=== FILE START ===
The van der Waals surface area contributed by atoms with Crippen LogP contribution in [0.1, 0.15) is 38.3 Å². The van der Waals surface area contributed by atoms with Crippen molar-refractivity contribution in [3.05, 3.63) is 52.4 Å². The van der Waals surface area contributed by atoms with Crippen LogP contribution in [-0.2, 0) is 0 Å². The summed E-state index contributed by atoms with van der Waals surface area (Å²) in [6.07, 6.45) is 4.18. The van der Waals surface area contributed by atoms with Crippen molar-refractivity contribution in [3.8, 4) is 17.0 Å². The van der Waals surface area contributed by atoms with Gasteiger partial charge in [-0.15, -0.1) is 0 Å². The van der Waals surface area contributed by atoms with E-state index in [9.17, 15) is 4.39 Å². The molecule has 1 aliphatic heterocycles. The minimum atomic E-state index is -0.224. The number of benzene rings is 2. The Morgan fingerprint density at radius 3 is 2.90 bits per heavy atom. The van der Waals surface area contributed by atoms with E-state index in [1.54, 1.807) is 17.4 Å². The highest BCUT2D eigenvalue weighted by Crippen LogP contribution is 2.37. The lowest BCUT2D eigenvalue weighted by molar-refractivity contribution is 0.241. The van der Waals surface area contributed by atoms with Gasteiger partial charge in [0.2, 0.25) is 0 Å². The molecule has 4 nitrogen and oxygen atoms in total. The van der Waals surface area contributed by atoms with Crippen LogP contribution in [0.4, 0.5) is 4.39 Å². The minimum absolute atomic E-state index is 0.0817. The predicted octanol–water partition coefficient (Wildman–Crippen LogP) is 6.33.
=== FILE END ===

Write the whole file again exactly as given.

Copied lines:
The van der Waals surface area contributed by atoms with Crippen LogP contribution in [0.1, 0.15) is 38.3 Å². The van der Waals surface area contributed by atoms with Crippen molar-refractivity contribution in [3.05, 3.63) is 52.4 Å². The van der Waals surface area contributed by atoms with Crippen LogP contribution in [-0.2, 0) is 0 Å². The summed E-state index contributed by atoms with van der Waals surface area (Å²) in [6.07, 6.45) is 4.18. The van der Waals surface area contributed by atoms with Crippen molar-refractivity contribution in [3.8, 4) is 17.0 Å². The van der Waals surface area contributed by atoms with Gasteiger partial charge in [-0.15, -0.1) is 0 Å². The van der Waals surface area contributed by atoms with E-state index in [9.17, 15) is 4.39 Å². The molecule has 1 aliphatic heterocycles. The minimum atomic E-state index is -0.224. The number of benzene rings is 2. The Morgan fingerprint density at radius 3 is 2.90 bits per heavy atom. The van der Waals surface area contributed by atoms with E-state index in [1.54, 1.807) is 17.4 Å². The highest BCUT2D eigenvalue weighted by Crippen LogP contribution is 2.37. The lowest BCUT2D eigenvalue weighted by molar-refractivity contribution is 0.241. The van der Waals surface area contributed by atoms with Gasteiger partial charge in [0.2, 0.25) is 0 Å². The molecule has 4 nitrogen and oxygen atoms in total. The van der Waals surface area contributed by atoms with Crippen LogP contribution in [0.4, 0.5) is 4.39 Å². The minimum absolute atomic E-state index is 0.0817. The predicted octanol–water partition coefficient (Wildman–Crippen LogP) is 6.33.